"I thought it was the best fit for me," said the 6-4, 268 pound Strong. "I had a formal interview with them at the combine and after meeting with their head coach and Al Davis it was the most comfortable fit."
Raiders owner Al Davis! What was he like?
"He was the quiet one. He was just sitting back and observing in the 15 minutes I had with them."
Nevertheless, a connection was made, and the Raiders, along with the Green Bay Packers, called Strong in the seventh round to express interest.
Cleveland, Houston, and the New York Jets also contacted Strong after the draft, but the former quarterback knew where he wanted to play.
"I don't even know what anyone else offered (financially). I just liked Oakland," Strong said.
"Coach Kelly Skipper, the tight ends coach, and I sat down at the combine. I really think I can help in the passing game a lot with my speed and size."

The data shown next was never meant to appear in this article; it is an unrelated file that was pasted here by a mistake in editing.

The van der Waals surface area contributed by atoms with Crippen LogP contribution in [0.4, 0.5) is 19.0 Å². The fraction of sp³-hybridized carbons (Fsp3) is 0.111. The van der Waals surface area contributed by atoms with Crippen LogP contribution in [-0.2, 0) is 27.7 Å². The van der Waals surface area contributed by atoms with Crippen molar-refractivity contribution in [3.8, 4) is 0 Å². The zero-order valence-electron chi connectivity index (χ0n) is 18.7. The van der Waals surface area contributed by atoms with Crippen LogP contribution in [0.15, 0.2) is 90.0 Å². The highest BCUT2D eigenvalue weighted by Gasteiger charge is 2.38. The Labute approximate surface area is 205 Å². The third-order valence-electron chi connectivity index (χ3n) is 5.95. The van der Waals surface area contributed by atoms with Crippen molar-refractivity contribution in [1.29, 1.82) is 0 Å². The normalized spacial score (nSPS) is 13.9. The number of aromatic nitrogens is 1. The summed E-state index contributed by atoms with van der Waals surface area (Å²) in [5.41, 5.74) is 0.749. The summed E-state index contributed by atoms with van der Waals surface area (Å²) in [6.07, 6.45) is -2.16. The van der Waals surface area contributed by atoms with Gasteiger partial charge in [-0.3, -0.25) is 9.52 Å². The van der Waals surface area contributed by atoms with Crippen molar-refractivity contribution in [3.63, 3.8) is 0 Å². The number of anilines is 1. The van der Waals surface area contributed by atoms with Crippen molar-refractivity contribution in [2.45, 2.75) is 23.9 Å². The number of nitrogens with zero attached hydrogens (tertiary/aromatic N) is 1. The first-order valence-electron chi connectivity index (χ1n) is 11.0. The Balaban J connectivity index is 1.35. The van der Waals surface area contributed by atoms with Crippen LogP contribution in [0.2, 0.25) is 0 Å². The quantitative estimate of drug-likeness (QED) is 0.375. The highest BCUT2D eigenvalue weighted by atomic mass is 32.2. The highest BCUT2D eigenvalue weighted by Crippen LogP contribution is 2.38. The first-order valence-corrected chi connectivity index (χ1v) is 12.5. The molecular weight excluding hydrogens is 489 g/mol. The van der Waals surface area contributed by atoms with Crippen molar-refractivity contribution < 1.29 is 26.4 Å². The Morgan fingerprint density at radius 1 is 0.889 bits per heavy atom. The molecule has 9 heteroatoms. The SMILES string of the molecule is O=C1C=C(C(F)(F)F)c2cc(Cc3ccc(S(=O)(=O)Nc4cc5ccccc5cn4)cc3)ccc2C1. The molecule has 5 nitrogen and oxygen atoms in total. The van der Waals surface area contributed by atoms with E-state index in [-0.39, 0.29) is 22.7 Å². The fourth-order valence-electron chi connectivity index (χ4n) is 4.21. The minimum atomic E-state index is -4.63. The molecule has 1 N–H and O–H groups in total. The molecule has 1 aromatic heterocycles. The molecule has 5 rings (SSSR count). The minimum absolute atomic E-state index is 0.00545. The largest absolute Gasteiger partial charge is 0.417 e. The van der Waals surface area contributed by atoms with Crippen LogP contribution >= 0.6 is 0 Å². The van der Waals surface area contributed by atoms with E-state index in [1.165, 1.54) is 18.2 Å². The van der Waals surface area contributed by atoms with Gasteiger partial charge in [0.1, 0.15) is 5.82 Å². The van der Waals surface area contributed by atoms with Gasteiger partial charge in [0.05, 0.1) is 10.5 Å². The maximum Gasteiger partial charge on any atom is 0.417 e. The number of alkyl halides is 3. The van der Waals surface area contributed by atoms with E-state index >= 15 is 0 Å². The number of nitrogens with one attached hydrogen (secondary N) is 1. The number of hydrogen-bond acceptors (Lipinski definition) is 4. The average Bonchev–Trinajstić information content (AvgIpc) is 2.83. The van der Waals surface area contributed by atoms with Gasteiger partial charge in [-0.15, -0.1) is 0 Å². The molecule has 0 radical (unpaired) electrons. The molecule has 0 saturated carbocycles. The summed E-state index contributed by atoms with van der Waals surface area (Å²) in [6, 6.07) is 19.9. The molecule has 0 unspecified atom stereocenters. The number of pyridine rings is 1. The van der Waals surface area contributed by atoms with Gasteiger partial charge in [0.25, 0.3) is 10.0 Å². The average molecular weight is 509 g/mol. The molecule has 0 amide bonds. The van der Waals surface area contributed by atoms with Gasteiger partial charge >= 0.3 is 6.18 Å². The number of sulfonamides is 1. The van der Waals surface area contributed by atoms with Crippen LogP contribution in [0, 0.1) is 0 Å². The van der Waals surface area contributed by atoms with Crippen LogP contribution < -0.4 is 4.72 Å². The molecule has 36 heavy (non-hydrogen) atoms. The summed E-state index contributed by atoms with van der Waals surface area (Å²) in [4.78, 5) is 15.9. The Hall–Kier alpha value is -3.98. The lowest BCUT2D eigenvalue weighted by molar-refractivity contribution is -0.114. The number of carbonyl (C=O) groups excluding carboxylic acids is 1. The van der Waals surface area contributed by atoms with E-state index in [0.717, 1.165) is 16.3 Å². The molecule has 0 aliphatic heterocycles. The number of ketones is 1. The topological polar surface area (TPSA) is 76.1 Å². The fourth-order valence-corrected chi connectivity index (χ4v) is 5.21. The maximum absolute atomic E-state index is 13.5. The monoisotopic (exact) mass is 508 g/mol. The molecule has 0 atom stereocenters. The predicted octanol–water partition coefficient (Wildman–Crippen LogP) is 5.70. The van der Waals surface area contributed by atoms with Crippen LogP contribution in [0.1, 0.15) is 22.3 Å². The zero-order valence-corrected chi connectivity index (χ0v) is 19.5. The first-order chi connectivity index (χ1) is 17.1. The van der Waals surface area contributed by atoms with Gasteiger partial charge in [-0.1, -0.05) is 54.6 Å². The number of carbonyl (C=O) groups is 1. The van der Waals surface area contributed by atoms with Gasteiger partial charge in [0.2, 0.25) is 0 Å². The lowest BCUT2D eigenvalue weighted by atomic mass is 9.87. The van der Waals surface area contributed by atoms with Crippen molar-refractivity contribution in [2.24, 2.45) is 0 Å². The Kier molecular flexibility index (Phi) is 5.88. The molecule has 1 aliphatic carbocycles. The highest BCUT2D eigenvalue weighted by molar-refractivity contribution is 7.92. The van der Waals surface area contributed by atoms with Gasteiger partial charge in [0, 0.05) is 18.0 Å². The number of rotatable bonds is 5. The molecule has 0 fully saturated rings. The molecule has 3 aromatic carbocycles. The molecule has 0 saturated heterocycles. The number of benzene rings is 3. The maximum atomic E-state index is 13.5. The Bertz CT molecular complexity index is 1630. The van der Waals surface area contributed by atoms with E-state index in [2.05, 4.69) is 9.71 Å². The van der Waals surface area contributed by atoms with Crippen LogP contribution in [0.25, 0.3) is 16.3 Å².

Strong runs the 40-yard dash in 4.7 seconds.
At Pitt, he saw extensive action in every one of his four seasons, finishing with 64 career receptions for 783 yards (12.2 avg.) and 7 touchdowns despite originally signing with the Panthers to play quarterback.
Strong sees himself excelling with current Raiders tight end Zach Miller in two tight end sets and maybe, just maybe, throwing an option pass.
Along with Pitt's Fiesta Bowl appearance in his freshman season and beating West Virginia during his senior campaign, Strong's most cherished memories on the gridiron at Pitt are his two touchdown passes.
Though he admits he accepted his move to tight end after his sophomore season, in 2006 Strong connected with LaRod Stephens-Howling for a 30-yard touchdown against The Citadel and last year he threw a 27-yard scoring strike to LeShawn McCoy against Louisville.
"Every time I threw a pass in college it went for a touchdown. That's definitely a streak I want to keep up!"
Strong is only 16 credits short of graduation, but actually juggled his class schedule during his junior year so he could graduate by taking his final courses online.
He hopes to complete his administrative justice and legal studies major next summer with an eye on becoming a United States Marshall after his playing days are over.